April 27, 2016
By Leigh Torbin
Casey Pearsall, All-American midfielder for the No. 6 Notre Dame women's lacrosse team, is a perpetual force on the field where she will pressure foes on both offense and defense. She plays a non-contact sport in a sometimes physical and always aggressive manner. But, before she dons her zig-zagged eye black and becomes that imposing player, Pearsall's voice is a soft one. She speaks in a calm and relaxed manner when off of the field. Pearsall is polite and courteous to those around her.
Pearsall's pacifical visage vanishes when asked about the team's loss at Louisville earlier this year.
"We were definitely upset," she said of the emotions walking off of the field after the game. "We didn't want to be in that situation. We were disappointed. We didn't necessarily play to our potential at that point. It was a realization that we had a lot more work we had to do."
March 5 stung for the team. The Irish took their first loss of the season that day, 10-9 in overtime, at Louisville and it did not sit well. Notre Dame led 7-4 five minutes into the second half. The score would be tied 8-8 and later again at 9-9.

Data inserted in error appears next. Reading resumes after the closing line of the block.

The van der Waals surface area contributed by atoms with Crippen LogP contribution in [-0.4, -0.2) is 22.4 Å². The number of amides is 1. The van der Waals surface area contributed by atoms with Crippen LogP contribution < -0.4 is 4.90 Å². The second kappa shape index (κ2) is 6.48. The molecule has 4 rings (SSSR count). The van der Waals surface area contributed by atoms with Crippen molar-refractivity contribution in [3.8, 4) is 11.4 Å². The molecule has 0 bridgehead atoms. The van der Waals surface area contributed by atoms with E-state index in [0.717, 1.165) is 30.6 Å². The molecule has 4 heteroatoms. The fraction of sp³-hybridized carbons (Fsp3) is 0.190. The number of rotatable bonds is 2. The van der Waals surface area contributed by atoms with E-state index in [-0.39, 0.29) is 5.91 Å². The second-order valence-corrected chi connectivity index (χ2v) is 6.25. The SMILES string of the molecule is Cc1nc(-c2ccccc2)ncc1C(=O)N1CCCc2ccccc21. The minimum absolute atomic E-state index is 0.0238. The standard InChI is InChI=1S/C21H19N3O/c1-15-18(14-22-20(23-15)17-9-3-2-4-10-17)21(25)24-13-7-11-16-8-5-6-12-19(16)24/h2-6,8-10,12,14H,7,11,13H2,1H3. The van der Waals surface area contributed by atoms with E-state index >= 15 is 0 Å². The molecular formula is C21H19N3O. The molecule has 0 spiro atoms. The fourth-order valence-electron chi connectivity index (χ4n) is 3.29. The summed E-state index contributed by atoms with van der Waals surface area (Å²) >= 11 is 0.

The Irish had quality scoring chances at the end of regulation and in the first half of overtime but could not convert and capitalize. Then the whistle blew to begin the second half of overtime and the bells of sudden death tolled for Notre Dame almost immediately. Senior Kaylin Morissette quickly controlled the draw, rushed the ball downfield and passed to Kelli Gerding who tallied the game-winning goal just nine seconds after play had resumed.
The Cardinals charged onto their home field in celebration. The Irish looked despondent wondering what could have been with just one percent more effort and execution. Pearsall is not the only member of the Notre Dame team that wants to replay that game sensing that the team let a victory escape its grasp.
"(Walking off the field) it was a mix of anger and passion because I don't think that we thought that's the way it was supposed to go," graduate student and three-year captain Barbara Sullivan said. "We knew we didn't play to our potential. We were happy that we got the ball back (just before the end of regulation) and were able to run a set but things just didn't go our way. There was a little bit of regret over things like that we could have done a little bit different at times but I think we've definitely learned from it."